04 October 2020 08:36
Live Updated Oct. 4, 2020, 3:52 a.m. ET Oct. 4, 2020, 3:52 a.m. ET Covid-19 Live Updates: Countering Top Aide's Comments, Trump Says He Feels Better President Trump released a video saying that he was "starting to feel good," but conflicting statements by his doctors and aides created confusion about his condition. Video President Trump released a video update on his health from Walter Reed National Military Medical Center. On Saturday, President Trump released a four-minute video from Walter Reed National Military Medical Center in Bethesda, Md., where he is receiving inpatient care for the coronavirus, to say that he is "starting to feel good." Wearing a blue jacket, cuff links and an American flag pin but no necktie, the president looked much paler than he did during his debate in Cleveland on Tuesday with former Vice President Joseph R. Biden Jr. Thanking the staff at Walter Reed, Trump said that he "wasn't feeling so well" when he arrived at the hospital on Friday, but that he felt "much better now." He congratulated himself for his job performance and said, "I think I'll be back soon." The video, released Saturday evening, contrasted with what Mark Meadows, the president's chief of staff, had told reporters earlier in the day outside the hospital. "And the next 48 hours will be critical in terms of his care." For a president who often serves as his own spokesman, the video's release may have been a way to reclaim the narrative from doctors who have offered conflicting reports of the president's health, and from statements made by his own White House staff.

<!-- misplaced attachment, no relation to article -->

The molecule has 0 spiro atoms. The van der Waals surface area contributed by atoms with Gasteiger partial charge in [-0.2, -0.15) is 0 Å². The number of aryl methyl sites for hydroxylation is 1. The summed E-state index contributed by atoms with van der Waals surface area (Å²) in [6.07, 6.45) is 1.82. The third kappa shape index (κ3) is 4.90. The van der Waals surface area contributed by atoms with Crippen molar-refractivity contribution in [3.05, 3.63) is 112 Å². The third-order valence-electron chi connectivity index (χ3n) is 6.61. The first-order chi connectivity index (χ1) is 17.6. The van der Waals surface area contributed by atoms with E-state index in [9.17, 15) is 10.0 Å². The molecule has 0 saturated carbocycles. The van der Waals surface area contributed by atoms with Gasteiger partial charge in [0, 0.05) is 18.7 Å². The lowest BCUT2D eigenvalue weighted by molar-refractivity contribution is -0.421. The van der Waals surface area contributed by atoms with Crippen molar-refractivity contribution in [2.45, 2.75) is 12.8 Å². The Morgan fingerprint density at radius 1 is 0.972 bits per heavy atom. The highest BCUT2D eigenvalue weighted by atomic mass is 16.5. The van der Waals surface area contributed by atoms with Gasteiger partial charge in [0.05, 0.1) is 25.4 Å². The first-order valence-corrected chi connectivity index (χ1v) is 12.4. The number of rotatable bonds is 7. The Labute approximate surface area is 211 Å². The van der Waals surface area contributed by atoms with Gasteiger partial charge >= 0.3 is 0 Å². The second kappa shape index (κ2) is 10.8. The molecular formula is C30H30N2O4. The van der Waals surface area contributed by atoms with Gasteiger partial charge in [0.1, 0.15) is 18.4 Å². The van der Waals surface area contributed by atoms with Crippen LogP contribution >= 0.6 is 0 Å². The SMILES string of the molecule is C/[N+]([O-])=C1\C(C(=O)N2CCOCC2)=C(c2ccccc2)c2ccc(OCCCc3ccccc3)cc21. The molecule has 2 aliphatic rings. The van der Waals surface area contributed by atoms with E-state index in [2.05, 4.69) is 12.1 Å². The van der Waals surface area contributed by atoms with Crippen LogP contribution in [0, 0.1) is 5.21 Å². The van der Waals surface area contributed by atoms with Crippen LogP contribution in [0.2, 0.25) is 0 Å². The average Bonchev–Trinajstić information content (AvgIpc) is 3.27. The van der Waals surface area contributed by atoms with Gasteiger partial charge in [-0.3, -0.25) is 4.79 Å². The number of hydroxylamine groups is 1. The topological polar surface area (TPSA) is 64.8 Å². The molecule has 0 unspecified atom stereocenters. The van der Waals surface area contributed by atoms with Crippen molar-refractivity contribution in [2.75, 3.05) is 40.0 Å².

With only a month remaining until the Nov. 3 election, there is precious little time to recast the president's current health problems in a positive light before the nation decides whether to give him a second term in office. Military doctors on Saturday morning offered a rosy picture of the president's medical condition at a televised news conference outside Walter Reed. "He is up and about and asking for documents to review." He called into Fox News on Saturday night, knowing the president was most likely watching, and praised his "unbelievable courage" and "unbelievable improvement." But he also confirmed that Mr. Trump's condition on Friday was worse than originally described. "You don't know over the next period of a few days, I guess that's the real test," Mr. Trump said. Conley, center, the White House physician, at Walter Reed National Military Medical Center on Saturday. Anna Moneymaker for The New York Times On President Trump's first full day of hospitalization with the coronavirus, conflicting statements by his doctors and aides raised doubts about his condition, including when his illness was diagnosed and whether he had been treated with oxygen at any point. In the latest update on Mr. Trump's health, the White House physician, Sean P. He said the president would remain under observation on Sunday at Walter Reed National Military Medical Center in Bethesda, Md. In a televised briefing on Saturday morning, Dr. Conley had offered a relentlessly positive assessment of Mr. Trump's condition. But Dr. Conley and other doctors on the team refused to provide critical details and left an impression that the president was known to be sick a day earlier than previously reported, forcing them to backtrack later. At the morning briefing, Dr. Conley said the president was not currently receiving supplemental oxygen, but he repeatedly declined to say definitively whether Mr. Trump had ever been on oxygen. "None at this moment and yesterday with the team, while we were all here, he was not on oxygen," Dr. Conley said, seeming to suggest that there was a period on Friday at the White House when he was. Two people close to the White House said in separate interviews with The New York Times that the president had trouble breathing on Friday and that his oxygen level dropped, prompting his doctors to give him supplemental oxygen while at the White House and then to transfer him to Walter Reed. Dr. Conley also appeared to indicate that the president was first diagnosed with the virus on Wednesday rather than Thursday night, as Mr. Trump said when he disclosed the positive test on Twitter early Friday. Dr. Brian Garibaldi, another physician treating the president, also said that Mr. Trump had received an experimental antibody therapy "about 48 hours ago," which would have been midday Thursday. Just two hours later, the White House issued a statement it said was written by Dr. Conley, trying to clarify. After the early briefing on Saturday, Mark Meadows, the White House chief of staff, offered a far more sobering assessment of the president's condition. Speaking to reporters outside Walter Reed, he described the president's vital signs as "very concerning." "We're still not on a clear path to a full recovery," he said. Mr. Meadows, whose comments were said to anger the president, later called into Fox News and said Mr. Trump had shown "unbelievable improvement." Mr. Trump was said by three administration officials and people close to him to indeed be in better shape, which added to the frustration among some White House advisers that Dr. Conley and Mr. Meadows had created such confusion. Al Drago for The New York Times Chris Christie, the former governor of New Jersey who for several days this week helped the president prepare for the debate, said he had tested positive for the coronavirus. Mr. Christie announced his condition on Saturday, becoming the latest of several Trump associates to get a positive test result. In another tweet later on Saturday, Mr. Christie said he had checked himself in to the Morristown Medical Center in Morristown, N.J., on Saturday afternoon after consulting with his doctors. Mr. Christie's statement came one day after Bill Stepien, President Trump's campaign manager, tested positive for the virus. That group also included Hope Hicks, one of Mr. Trump's closest advisers, and Kellyanne Conway, the former senior White House aide, both of whom have since tested positive. Pool photo by Guglielmo Mangiapane As President Trump remains hospitalized with Covid-19, Secretary of State Mike Pompeo will cut short a trip to Asia this week, canceling stops in South Korea and Mongolia but continuing with a visit to Japan. "Secretary Pompeo expects to be traveling to Asia again in October and will work to reschedule visits on that trip, that is now just a few weeks off," a State Department spokeswoman, Morgan Ortagus, said in a brief written statement Saturday. We won't put anybody at risk." Mr. Pompeo said that he had tested negative on Friday and had last met with Mr. Trump on Sept. Jim Huylebroek for The New York Times In Afghanistan, the numbers of women reported to have tested positive for the virus and to have died of Covid-19 are far below the numbers reported for men. But in Afghanistan, men account for 70 percent of cases and 74 percent of deaths — a discrepancy that experts say is most likely the result of women being shut out of the health care system and the public sphere. "Women have to be accompanied by somebody to go to the hospital," she said, "so those decisions are often made by the men in a household, whether it's the husband or the father or the son." And when women do get to health care facilities, they are expected to engage only with female doctors, she added. Tristan Spinski for The New York Times As campuses across the United States struggle to carry on amid Covid-19 illnesses and outbreaks, a determined minority are beating the pandemic — at least for the moment — by holding infections to a minimum and allowing students to continue living in dorms and attend in-person classes. In one case, the testing identified a student who had apparently caught the coronavirus on the way to campus and did not have a sufficient viral load to test positively upon entry, he said. But Prime Minister Manasseh Sogavare said in an address to the nation that a student had tested positive after arriving in Honiara, the capital, on a repatriation flight from the Philippines. He said that the student was asymptomatic and that the Health Ministry was tracing his contacts. Israelis opposed to Prime Minister Benjamin Netanyahu and his handling of the pandemic protested across the country on Saturday night, despite new restrictions on public assembly, Agence France-Presse reported. India on Sunday reported 75,829 new infections and 940 deaths, a day after it became the third country after the United States and Brazil to pass 100,000 deaths.